Teachers endorse IT as a reforming catalyst

PUBLISHED : Saturday, 07 February, 2004, 12:00am
UPDATED : Saturday, 07 February, 2004, 12:00am

Teachers agree that information technology reinforces innovative teaching methods - including project-based learning and individual learning - a survey has found.

And two-thirds have adopted the methods with the help of IT after a five-year, $1 billion programme to promote IT at schools.

Dr Sandy Li Siu-cheung, a professor in Baptist University's Department of Education Studies, who conducted the survey, said schools were now ready for 'constructive pedagogies' as the government had geared them up with basic IT equipment and skills.

The survey was aimed at assessing the effectiveness of the government's programme to promote IT in school education between 1998-99 and 2002-03.

All public primary and secondary schools were invited to take part in the studies, out of which 140 schools, comprising 74 primary and 66 secondary schools, participated.

Five sets of questionnaires were sent to the principal, panel chairpersons, teachers, students, and IT co-ordinators. The survey found that while more than 90 per cent of teachers still used exposition as part of their instructional strategies, about 67 per cent had adopted project learning.

Teachers agreed that IT reinforced innovative teaching methods, including project-based, inquiry, problem-based and individual learning techniques .

Many were concerned about funding and training.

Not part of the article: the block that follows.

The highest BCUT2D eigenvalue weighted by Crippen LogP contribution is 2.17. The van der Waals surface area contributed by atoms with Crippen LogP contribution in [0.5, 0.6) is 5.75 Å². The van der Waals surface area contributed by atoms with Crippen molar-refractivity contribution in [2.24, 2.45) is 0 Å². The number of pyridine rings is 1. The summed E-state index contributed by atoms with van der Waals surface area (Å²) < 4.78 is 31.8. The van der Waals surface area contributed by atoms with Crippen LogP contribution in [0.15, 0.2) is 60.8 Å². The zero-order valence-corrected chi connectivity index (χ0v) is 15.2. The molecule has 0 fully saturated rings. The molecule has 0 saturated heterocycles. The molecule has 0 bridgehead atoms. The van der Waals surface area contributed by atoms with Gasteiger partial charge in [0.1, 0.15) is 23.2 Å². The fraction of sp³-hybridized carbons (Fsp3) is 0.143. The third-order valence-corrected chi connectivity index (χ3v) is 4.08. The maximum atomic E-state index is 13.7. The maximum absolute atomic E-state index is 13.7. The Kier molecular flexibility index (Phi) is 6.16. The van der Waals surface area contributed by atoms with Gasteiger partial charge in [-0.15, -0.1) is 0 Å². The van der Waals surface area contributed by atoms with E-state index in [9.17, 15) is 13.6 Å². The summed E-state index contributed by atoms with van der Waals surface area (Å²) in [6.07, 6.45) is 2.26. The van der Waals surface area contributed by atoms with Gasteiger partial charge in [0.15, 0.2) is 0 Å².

The survey found that more than half of the teachers rated the provision of continuous funding, staff development in IT education, appropriate allocation of resources, and provision of software suitable for the curriculum as the most important factors in sustaining IT development in schools.

'Most teachers say they need training on new teaching methods in IT education as they have now grasped the basic IT know-how,' Dr Li said.

'Similar to Singapore, Hong Kong is going to enter the next five-year stage of IT in education, which will be the crucial time to facilitate a shift in traditional pedagogies.

'I hope the government won't cut investment further in the area after scrapping the IT committee, or previous efforts will be wasted,' he said.

He suggested schools and businesses collaborate over the development of education software and learning technologies which were in demand in the market.

'IT education needs continuous funding for updates as information technology is ever-changing.

'As government funding tends to be transient, it's probably best if schools go into partnership with businesses that see IT education as a long-term investment,' Dr Li said.